The HyperTexts


This page contains poetry excerpts as well as quotations, anecdotes and brief essays on our favorite subjects: poets, poetry and the art of words. Here you will find the expected (Shakespeare, Frost, Blake) and the unexpected (poems by Albert Einstein, Elie Wiesel, Abraham Lincoln, Ronald Reagan and Ben Franklin, and quotations about poetry by J. F. Kennedy).

Poetry is the art of uniting pleasure with truth.—Samuel Johnson

When I am dead, I hope it may be said:
His sins were scarlet, but his books were read.
Hilaire Belloc

For July 4th, 2005 we added a page of poetry by, about and admired by Abraham Lincoln. On this page, you'll find lines penned by Lincoln that are at times reminiscent of Dickinson, Poe, Clare and Herrick. You'll also find what might be the raciest poem of the 1860s, also written by Lincoln. This bit of ribald doggerel was said to have been "more popular than the Bible" in southern Illinois! Lincoln was a poet and a true admirer and lover of poetry, once remarking of a particular poem, "I would give all I am worth, and go in debt, to be able to write so fine a piece ..."

We must never forget that art is not a form of propaganda; it is a form of truth.—John F. Kennedy

They hold their hands over their mouths
And stare at the stretch of water.
What can be said has been said before:
Strokes of light like herons' legs in the cattails,
Mud underneath, frogs lying even deeper.
Therefore, the poets may keep quiet.
But the corners of their mouths grin past their hands.
They stick their elbows out into the evening,
Stoop, and begin the ancient croaking.
David Wagoner "The Poets Agree To Be Quiet By The Swamp"

The poem comes in the form of a blessing, like rapture breaking on the mind.—Stanley Kunitz

The poet's eye, in a fine frenzy rolling,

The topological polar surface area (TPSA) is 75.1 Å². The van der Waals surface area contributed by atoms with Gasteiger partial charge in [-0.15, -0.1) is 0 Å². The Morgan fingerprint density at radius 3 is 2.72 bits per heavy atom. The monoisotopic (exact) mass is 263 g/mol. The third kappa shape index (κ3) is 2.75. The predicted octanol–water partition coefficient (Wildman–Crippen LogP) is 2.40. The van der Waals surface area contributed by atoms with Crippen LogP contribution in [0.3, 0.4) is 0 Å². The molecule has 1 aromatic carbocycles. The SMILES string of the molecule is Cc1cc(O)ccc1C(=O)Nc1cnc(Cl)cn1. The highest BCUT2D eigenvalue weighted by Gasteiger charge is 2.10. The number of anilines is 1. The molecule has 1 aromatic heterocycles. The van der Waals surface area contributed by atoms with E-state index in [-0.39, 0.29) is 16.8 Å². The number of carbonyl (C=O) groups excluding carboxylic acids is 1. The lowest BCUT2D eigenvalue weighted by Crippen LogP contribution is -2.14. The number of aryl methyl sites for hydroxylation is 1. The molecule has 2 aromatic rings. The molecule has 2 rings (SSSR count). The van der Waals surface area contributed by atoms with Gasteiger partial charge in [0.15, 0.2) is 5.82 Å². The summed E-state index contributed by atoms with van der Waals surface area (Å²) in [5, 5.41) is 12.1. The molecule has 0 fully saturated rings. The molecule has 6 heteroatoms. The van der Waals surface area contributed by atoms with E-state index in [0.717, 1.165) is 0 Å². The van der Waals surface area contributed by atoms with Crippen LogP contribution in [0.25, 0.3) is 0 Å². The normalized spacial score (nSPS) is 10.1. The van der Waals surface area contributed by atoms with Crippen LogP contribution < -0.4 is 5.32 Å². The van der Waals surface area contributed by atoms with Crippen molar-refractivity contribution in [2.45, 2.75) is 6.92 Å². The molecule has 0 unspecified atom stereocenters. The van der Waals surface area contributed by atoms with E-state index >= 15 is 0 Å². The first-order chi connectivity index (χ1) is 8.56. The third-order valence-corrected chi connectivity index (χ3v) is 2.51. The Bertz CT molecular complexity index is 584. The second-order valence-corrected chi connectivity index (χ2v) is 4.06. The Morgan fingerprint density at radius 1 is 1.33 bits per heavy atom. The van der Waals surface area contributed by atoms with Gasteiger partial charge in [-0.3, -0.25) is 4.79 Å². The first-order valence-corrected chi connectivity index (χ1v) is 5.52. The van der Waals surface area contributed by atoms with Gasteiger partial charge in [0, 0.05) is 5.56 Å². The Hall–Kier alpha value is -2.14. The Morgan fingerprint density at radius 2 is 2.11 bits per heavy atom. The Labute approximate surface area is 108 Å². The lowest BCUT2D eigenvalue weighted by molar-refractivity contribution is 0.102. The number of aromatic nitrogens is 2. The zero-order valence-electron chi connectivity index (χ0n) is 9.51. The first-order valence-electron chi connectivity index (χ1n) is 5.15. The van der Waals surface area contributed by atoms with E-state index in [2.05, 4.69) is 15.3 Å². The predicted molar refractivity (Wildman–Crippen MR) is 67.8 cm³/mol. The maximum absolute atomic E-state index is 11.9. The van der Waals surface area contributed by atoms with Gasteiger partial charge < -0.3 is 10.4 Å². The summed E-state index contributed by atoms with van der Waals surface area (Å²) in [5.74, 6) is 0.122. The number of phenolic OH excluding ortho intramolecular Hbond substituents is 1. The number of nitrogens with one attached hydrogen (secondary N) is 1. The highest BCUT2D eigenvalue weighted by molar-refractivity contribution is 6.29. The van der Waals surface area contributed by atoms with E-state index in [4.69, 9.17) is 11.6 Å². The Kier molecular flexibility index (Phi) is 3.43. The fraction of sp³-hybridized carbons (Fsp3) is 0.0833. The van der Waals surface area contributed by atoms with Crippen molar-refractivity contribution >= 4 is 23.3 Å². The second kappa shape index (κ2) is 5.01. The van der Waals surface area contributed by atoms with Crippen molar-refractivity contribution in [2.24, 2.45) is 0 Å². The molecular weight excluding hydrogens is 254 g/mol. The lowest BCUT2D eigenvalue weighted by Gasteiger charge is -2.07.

Doth glance from heaven to earth,
From earth to heaven.
William Shakespeare "A Midsummer Night's Dream"

Poetry is the journal of a sea animal living on land, wanting to fly in the air.—Carl Sandburg

This world is not conclusion;
A sequel stands beyond,
Invisible, as music,
But positive, as sound.
It beckons and it baffles;
Philosophies don't know
And though a riddle, at the last,
Sagacity must go.
To guess it puzzles scholars;
To gain it, men have shown
Contempt of generations,
And crucifixion known.
Emily Dickinson

Of our conflicts with others we make rhetoric; of our conflicts with ourselves we make poetry.—William Butler Yeats

Music, when soft voices die,
Vibrates in the memory;
Odors, when sweet violets sicken,
Live within the sense they quicken.
Rose leaves, when the rose is dead,
Are heaped for the beloved's bed;
And so thy thoughts, when thou art gone,
Love itself shall slumber on.
Percy Bysshe Shelley "Music, When Soft Voices Die"

A poet is a man who manages, in a lifetime of standing out in thunderstorms, to be struck by lightning five or six times.—Randall Jarrell

I have my books
And my poetry to protect me;
I am shielded in my armor.
Paul Simon "I Am a Rock"

Poetry comes nearer to vital truth than history.—Plato

I know as well as thee that I am no poet born
It is a trade, I never learnt nor indeed could learn
If I make verses—'tis in spite
Of nature and my stars I write.
Benjamin Franklin

A poem begins as a lump in the throat, a sense of wrong, a homesickness, a lovesickness.Robert Frost

Our troubles break and drench us. 
Like spray on the cleaving prow 
Of some trim Gloucester schooner. 
As it dips in a graceful bow ...
But why does sorrow drench us
When our fellow passes on?
He's just exchanged life's dreary dirge
For an eternal life of song. 
From "Life" by Ronald Reagan, age 17

It is Homer who has chiefly taught other poets the art of telling lies skillfully.—Aristotle

When power leads man toward arrogance,
poetry reminds him of his limitations.